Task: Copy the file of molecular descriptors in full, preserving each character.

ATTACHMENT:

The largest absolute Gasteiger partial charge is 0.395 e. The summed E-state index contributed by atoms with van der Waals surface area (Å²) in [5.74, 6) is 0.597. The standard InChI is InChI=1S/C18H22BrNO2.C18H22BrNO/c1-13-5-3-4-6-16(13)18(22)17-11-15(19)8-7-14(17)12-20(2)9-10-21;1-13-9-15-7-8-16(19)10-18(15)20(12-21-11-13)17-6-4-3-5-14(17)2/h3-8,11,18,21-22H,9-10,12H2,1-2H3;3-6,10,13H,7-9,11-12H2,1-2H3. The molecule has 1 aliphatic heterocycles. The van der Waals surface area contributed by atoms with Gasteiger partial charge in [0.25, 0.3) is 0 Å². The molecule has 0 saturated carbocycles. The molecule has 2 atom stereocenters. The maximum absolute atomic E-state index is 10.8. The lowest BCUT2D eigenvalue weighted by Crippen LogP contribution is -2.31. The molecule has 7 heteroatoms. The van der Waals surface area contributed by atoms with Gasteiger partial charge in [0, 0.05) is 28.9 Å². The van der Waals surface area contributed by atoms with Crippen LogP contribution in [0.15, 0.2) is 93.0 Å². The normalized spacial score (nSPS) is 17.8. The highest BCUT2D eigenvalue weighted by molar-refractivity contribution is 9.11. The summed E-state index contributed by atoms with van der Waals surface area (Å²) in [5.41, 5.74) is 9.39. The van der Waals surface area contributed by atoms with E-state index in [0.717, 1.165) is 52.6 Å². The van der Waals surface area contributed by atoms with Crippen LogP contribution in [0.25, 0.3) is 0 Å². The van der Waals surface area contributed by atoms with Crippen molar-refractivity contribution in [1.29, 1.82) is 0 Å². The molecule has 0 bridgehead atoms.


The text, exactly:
The largest absolute Gasteiger partial charge is 0.395 e. The summed E-state index contributed by atoms with van der Waals surface area (Å²) in [5.74, 6) is 0.597. The standard InChI is InChI=1S/C18H22BrNO2.C18H22BrNO/c1-13-5-3-4-6-16(13)18(22)17-11-15(19)8-7-14(17)12-20(2)9-10-21;1-13-9-15-7-8-16(19)10-18(15)20(12-21-11-13)17-6-4-3-5-14(17)2/h3-8,11,18,21-22H,9-10,12H2,1-2H3;3-6,10,13H,7-9,11-12H2,1-2H3. The molecule has 1 aliphatic heterocycles. The van der Waals surface area contributed by atoms with Gasteiger partial charge in [0.25, 0.3) is 0 Å². The molecule has 0 saturated carbocycles. The molecule has 2 atom stereocenters. The maximum absolute atomic E-state index is 10.8. The lowest BCUT2D eigenvalue weighted by Crippen LogP contribution is -2.31. The molecule has 7 heteroatoms. The van der Waals surface area contributed by atoms with Gasteiger partial charge in [0, 0.05) is 28.9 Å². The van der Waals surface area contributed by atoms with Crippen LogP contribution in [0.15, 0.2) is 93.0 Å². The normalized spacial score (nSPS) is 17.8. The highest BCUT2D eigenvalue weighted by molar-refractivity contribution is 9.11. The summed E-state index contributed by atoms with van der Waals surface area (Å²) in [5.41, 5.74) is 9.39. The van der Waals surface area contributed by atoms with E-state index in [0.717, 1.165) is 52.6 Å². The van der Waals surface area contributed by atoms with Crippen LogP contribution in [0.25, 0.3) is 0 Å². The van der Waals surface area contributed by atoms with Crippen molar-refractivity contribution in [1.29, 1.82) is 0 Å². The molecule has 0 bridgehead atoms.